RogerBW's Blog

The Graveyard Game, Kage Baker 10 January 2019

2001 science fiction, fourth of The Company series. Mendoza has been disappeared by the Company, the same organisation that made her an immortal cyborg slave in the first place. Her recruiter Joseph, and former co-worker Lewis, try to find out what happened to her.

And, at least in this book, they don't, though they get a reasonably good idea. But there's an awful lot of other stuff going on here, not least a history of Earth from the 1990s until nearly 2355, the date after which nobody knows what's going to happen. Joseph and Lewis work slowly – they're immortals, after all, and trying not to be noticed – and as they meet after gaps of decades the reader is made privy to Baker's future history.

The nearest wine shop had closed for the day, in accordance with the tighter new laws, but Lewis had a cabinet nicely stocked with Californian white varietals.

And, with the immortal view, we see future humanity gradually becoming simpler, turning into the paltry creatures we saw in Sky Coyote who blanch at the thought of alcohol, coffee, or interpersonal conflict. (Meat is right out.) It's not the most plausible direction for the species, but Baker does an excellent job of showing how it might happen, with a nudge here, a depopulating disaster there. Is the Company behind those nudges? Well, it certainly seems to have been distinctly older than anyone was admitting.

It also becomes clear that the Company is anything but monolithic; the rumours of rebellious cyborgs from previous books are confirmed here, and more, with one group seemingly active in building plagues to try to wipe out humanity. As time goes on and it becomes clear that more and more of the cyborgs are being quietly "reassigned" and never seen again, one can't really be surprised that they want to fight back, but is that the best or indeed only way to do it?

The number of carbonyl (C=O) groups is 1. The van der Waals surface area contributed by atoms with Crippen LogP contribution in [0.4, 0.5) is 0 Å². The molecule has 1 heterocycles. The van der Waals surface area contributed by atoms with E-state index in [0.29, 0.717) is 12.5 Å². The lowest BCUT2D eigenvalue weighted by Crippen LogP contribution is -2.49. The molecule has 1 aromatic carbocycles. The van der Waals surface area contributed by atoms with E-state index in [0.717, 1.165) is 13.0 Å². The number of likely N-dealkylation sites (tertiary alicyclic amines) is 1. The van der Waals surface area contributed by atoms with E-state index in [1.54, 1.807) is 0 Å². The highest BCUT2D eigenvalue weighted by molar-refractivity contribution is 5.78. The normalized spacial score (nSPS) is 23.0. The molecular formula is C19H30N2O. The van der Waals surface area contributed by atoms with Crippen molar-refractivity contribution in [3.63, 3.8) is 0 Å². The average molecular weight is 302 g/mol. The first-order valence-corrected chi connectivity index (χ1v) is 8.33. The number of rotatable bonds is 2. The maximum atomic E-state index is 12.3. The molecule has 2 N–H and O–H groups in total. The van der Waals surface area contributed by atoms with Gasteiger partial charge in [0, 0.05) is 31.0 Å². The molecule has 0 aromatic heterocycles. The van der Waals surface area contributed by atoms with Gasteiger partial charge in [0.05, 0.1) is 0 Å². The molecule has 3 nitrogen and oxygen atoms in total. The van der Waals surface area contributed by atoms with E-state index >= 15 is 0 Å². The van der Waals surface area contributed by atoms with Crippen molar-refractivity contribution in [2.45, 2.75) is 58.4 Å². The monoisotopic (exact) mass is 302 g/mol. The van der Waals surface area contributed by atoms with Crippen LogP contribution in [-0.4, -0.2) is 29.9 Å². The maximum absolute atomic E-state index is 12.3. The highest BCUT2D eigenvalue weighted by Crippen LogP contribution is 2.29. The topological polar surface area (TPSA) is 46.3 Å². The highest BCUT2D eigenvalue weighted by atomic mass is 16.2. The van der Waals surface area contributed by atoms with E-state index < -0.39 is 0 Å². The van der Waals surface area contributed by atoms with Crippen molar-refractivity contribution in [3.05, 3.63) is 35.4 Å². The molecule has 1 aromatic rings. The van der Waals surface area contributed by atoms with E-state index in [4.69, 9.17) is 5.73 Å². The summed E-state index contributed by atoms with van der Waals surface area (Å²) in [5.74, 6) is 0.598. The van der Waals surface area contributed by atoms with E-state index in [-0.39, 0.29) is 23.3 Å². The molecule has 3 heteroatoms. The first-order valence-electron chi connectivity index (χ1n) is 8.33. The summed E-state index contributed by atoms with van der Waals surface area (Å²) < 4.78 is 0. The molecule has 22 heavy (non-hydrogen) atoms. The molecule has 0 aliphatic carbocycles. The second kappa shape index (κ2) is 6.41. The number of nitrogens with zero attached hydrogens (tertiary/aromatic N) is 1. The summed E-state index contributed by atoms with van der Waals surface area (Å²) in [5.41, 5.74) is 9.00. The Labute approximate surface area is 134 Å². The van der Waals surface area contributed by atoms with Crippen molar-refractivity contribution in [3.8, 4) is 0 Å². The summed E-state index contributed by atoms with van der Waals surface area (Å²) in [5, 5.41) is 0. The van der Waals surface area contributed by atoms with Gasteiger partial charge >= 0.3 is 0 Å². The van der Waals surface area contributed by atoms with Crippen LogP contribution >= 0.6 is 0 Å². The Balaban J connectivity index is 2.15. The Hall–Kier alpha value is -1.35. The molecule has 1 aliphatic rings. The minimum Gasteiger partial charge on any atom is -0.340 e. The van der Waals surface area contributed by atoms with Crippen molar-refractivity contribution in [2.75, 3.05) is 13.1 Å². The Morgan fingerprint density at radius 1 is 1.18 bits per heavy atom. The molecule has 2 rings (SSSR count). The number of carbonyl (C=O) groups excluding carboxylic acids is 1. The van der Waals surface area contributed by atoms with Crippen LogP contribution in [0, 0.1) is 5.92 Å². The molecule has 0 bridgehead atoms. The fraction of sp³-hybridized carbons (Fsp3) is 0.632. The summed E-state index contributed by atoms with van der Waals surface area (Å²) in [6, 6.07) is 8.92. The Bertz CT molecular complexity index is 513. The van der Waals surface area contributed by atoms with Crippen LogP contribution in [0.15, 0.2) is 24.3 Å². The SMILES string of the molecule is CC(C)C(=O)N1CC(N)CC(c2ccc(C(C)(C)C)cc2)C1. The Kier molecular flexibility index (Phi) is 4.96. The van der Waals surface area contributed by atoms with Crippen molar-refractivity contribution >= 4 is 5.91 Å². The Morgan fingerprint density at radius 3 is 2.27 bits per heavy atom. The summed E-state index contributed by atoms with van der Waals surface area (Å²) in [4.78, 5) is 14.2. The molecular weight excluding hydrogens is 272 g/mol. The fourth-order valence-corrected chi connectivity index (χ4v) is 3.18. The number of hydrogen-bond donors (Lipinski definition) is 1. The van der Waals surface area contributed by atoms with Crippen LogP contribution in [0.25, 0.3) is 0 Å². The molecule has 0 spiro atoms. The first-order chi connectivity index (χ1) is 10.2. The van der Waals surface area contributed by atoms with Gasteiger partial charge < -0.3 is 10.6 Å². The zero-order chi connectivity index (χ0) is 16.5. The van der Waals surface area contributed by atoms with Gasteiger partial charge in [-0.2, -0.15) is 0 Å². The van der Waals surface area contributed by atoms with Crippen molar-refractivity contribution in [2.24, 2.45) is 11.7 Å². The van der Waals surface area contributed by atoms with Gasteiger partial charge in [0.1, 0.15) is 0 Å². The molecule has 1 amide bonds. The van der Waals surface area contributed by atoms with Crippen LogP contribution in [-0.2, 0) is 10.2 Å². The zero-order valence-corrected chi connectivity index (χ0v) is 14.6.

As well as that, there's hunting for the mysterious stranger who turned up in Mendoza in Hollywood; and a hidden branch of humanity (superbly drawn by Baker as being scarily different from the people we know, but different rather than better or worse); and what really happened to Joseph's own recruiter Budu. This is the book that makes it clear what the rest of the series is going to be about, and at least roughly where the lines are drawn. There's a step back from the strictly personal stories of the first three volumes, even though the focus is still very much on the people rather than the events. And there's even room for some humour.

"I can't believe you didn't enjoy that," said Lewis, as Joseph carefully loaded in the six jugs of Bronte liqueur he had purchased at the gift shop.

Followed by Black Projects, White Knights (short stories) and The Life of the World to Come.

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